The answer hit the first-year instructor like a slug to the gut.
Clif Adkins was teaching his career and character education course at Chester Middle School this fall, talking to students about the obstacles they face.
On the dry-erase board at the front of the classroom, he wrote each challenge, including gangs -- the topic that piqued the most interest.
"If you know your chances of dropping out of high school increases drastically when you join a gang, if you know you're going to get involved in slinging drugs, why in the world would you still want to join a gang?" the 24-year-old teacher asked.
Then came the verbal uppercut.
"Well, if Dad's gone and Mom doesn't care about you, who's gonna be your family?" a student responded.
"That killed me," Adkins said.
A West Virginia native fresh out of Marshall University, Adkins was green but determined.
"Maybe we can to do something here at school to give them a family," he thought.
His class had recently talked about Martin Luther King Jr. And earlier in the year, when he asked his students to write about their favorite movie or entertainer, many wrote that King was their hero. So, Adkins studied the life and teachings of the civil rights leader. He learned that nonviolent activism was his signature message.
Adkins wondered: What if a group of students practiced what King taught?
He mentioned the concept to a teacher who thought it was good idea and added the group to the mix of organizations being promoted on the upcoming club day.
Adkins knew the word "club" didn't sound cool to middle school students, so he called it a crew. He made the word an acronym, using the letters to represent the words commitment, respect, education and wealth.
He pitched the idea to a group of seventh- and eighth-graders in the school auditorium. He brought six signup sheets.
"If anybody would want to do this, come up here and sign the paper," he said, thinking that maybe 20 kids might come up.
Students poured out of their seats to sign the sheet.
"It was just unreal," he said.
Adkins was overwhelmed. He hadn't asked any other teachers to help him, and suddenly 190 kids wanted to be part of this group.
He developed a strict contract that requires kids not fight or even watch a fight. They must strive for higher grades. They must turn in the signed document on a certain day to join.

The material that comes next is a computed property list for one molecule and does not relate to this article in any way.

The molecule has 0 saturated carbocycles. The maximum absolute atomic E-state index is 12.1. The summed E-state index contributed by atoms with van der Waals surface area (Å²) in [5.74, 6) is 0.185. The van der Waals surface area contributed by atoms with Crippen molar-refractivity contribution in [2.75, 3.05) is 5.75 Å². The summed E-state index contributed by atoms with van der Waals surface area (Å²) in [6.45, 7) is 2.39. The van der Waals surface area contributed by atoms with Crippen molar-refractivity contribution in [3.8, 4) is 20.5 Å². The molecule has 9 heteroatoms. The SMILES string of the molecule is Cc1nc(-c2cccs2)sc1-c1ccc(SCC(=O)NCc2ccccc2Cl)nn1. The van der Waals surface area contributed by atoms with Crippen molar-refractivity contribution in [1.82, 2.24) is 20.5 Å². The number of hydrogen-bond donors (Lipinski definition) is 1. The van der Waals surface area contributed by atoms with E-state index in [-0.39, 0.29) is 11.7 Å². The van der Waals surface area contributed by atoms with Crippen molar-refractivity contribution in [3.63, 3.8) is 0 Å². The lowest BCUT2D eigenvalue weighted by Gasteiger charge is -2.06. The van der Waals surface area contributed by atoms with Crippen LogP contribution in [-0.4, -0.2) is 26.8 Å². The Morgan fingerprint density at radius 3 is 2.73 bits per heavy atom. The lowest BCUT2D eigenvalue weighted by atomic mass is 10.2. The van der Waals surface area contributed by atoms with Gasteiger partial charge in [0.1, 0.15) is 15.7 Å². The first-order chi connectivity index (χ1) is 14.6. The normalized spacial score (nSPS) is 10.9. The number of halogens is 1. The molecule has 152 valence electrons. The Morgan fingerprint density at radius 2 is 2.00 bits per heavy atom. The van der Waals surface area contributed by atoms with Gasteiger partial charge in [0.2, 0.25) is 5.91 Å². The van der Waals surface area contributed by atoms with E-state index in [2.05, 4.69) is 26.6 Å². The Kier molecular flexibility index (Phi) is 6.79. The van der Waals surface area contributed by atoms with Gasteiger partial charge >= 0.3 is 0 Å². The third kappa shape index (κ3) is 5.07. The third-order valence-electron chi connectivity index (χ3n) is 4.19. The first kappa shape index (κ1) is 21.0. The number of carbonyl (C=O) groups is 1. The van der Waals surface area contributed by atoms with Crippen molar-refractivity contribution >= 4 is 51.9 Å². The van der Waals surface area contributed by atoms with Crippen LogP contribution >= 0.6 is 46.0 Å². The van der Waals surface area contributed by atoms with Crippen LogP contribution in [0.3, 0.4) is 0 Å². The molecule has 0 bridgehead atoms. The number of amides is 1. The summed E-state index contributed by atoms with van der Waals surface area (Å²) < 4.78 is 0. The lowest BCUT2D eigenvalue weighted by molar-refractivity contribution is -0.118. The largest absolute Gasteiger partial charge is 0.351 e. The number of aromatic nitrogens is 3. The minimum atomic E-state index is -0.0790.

Surely, he thought, that would weed out the kids who weren't serious.
"Every one of them had a contract," he said. "It blew all of us away."
Eventually, some kids did leave the group, but after Adkins allowed sixth-graders to join, it surged back to about 200 members. He expects that growth to continue next year.
The overall group, which wears white bracelets, has met a few times, but because there are so many members, Adkins divided the kids into five subgroups, each with three student leaders.
Some students keep hallways clean of trash, others look after classrooms, bathrooms or courtyards. Another group writes journals. The groups and missions change each month to avoid monotony.
Adkins also offers his classroom as a place where angry students can cool off. They go there to think about their problems instead of using physical violence to solve them.
The capital letters along the front wall remind them: "Where there is not vision, the people waste away."
Having such a group in the school is "very important" because gang recruitment is becoming more prevalent in Chester County's middle schools, said Kim Carnes, a gang investigator with the Chester County Sheriff's Office.
The county has 25 gangs, which attract kids searching for a place to fit in.
"The gang becomes their family," Carnes said. "They're looking for somebody to look out for them."
Adkins hopes the CREW will eventually develop a mentoring program where middle school students help elementary school children. He wants to bring in famous guest speakers to talk to his students.
Most importantly, he wants to fight ignorance, apathy and hopelessness.
So far, kids have bought into the idea. They're teens such as Ciara Williams, an eighth-grade CREW leader who said she joined the group because she "wanted to help other people and become a role model."
"I would like to see it become a good movement in other schools and not just this one," she said of the CREW.
Emery Frederick, another eighth-grade leader, said the group "inspires me." Stefan Buchanan, also in the eighth grade, said he's here because "I want to be looked up to."
Not many Chester Middle students take school seriously, Stefan said.
Tony Wright admits he hasn't cared about school in the past. The 15-year-old said more kids in Chester are worried about the streets than the classroom.
But this year, he's participating in every activity he can to stay focused on school. He played wide receiver on the football team and shooting guard on the basketball team. He's in King's CREW, he said, because other kids look up to him.
"It gives me a chance to help myself and to help other people," he said. "If I succeed, I know there will be somebody behind me who will succeed."
The CREW is a group of students at Chester Middle School that study the teachings of Martin Luther King Jr. in a career and character education course taught by Clif Adkins, right. CREW is an acronym for commitment, respect, education and wealth.